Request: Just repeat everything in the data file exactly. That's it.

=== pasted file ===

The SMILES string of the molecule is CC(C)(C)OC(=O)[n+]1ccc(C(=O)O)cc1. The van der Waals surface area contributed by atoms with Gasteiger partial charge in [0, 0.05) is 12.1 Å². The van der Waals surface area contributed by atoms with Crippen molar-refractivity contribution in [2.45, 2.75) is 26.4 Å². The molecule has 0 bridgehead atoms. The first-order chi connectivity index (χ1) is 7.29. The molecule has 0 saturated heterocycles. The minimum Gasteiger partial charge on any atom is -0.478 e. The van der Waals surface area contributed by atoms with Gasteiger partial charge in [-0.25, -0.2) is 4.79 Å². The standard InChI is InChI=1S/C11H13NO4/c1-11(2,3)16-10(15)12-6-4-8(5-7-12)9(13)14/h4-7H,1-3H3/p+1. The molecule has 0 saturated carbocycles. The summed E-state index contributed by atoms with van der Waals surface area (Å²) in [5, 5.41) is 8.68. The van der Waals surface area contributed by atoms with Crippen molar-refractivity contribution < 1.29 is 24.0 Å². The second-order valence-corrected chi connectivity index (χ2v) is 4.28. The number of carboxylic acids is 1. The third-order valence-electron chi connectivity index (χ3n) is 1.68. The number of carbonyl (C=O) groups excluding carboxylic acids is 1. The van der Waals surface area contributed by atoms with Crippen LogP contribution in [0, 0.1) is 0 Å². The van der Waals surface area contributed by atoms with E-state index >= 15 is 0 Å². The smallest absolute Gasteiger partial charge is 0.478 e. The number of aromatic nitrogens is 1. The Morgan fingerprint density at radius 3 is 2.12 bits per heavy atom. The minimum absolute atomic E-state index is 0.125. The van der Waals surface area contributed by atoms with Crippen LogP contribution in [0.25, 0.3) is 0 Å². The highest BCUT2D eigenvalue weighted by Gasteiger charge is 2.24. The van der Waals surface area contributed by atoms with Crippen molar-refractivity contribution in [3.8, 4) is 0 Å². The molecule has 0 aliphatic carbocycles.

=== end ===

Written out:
The SMILES string of the molecule is CC(C)(C)OC(=O)[n+]1ccc(C(=O)O)cc1. The van der Waals surface area contributed by atoms with Gasteiger partial charge in [0, 0.05) is 12.1 Å². The van der Waals surface area contributed by atoms with Crippen molar-refractivity contribution in [2.45, 2.75) is 26.4 Å². The molecule has 0 bridgehead atoms. The first-order chi connectivity index (χ1) is 7.29. The molecule has 0 saturated heterocycles. The minimum Gasteiger partial charge on any atom is -0.478 e. The van der Waals surface area contributed by atoms with Gasteiger partial charge in [-0.25, -0.2) is 4.79 Å². The standard InChI is InChI=1S/C11H13NO4/c1-11(2,3)16-10(15)12-6-4-8(5-7-12)9(13)14/h4-7H,1-3H3/p+1. The molecule has 0 saturated carbocycles. The summed E-state index contributed by atoms with van der Waals surface area (Å²) in [5, 5.41) is 8.68. The van der Waals surface area contributed by atoms with Crippen molar-refractivity contribution < 1.29 is 24.0 Å². The second-order valence-corrected chi connectivity index (χ2v) is 4.28. The number of carboxylic acids is 1. The third-order valence-electron chi connectivity index (χ3n) is 1.68. The number of carbonyl (C=O) groups excluding carboxylic acids is 1. The van der Waals surface area contributed by atoms with Crippen LogP contribution in [0, 0.1) is 0 Å². The van der Waals surface area contributed by atoms with E-state index >= 15 is 0 Å². The smallest absolute Gasteiger partial charge is 0.478 e. The number of aromatic nitrogens is 1. The Morgan fingerprint density at radius 3 is 2.12 bits per heavy atom. The minimum absolute atomic E-state index is 0.125. The van der Waals surface area contributed by atoms with Crippen LogP contribution in [0.25, 0.3) is 0 Å². The highest BCUT2D eigenvalue weighted by Gasteiger charge is 2.24. The van der Waals surface area contributed by atoms with Crippen molar-refractivity contribution in [3.8, 4) is 0 Å². The molecule has 0 aliphatic carbocycles.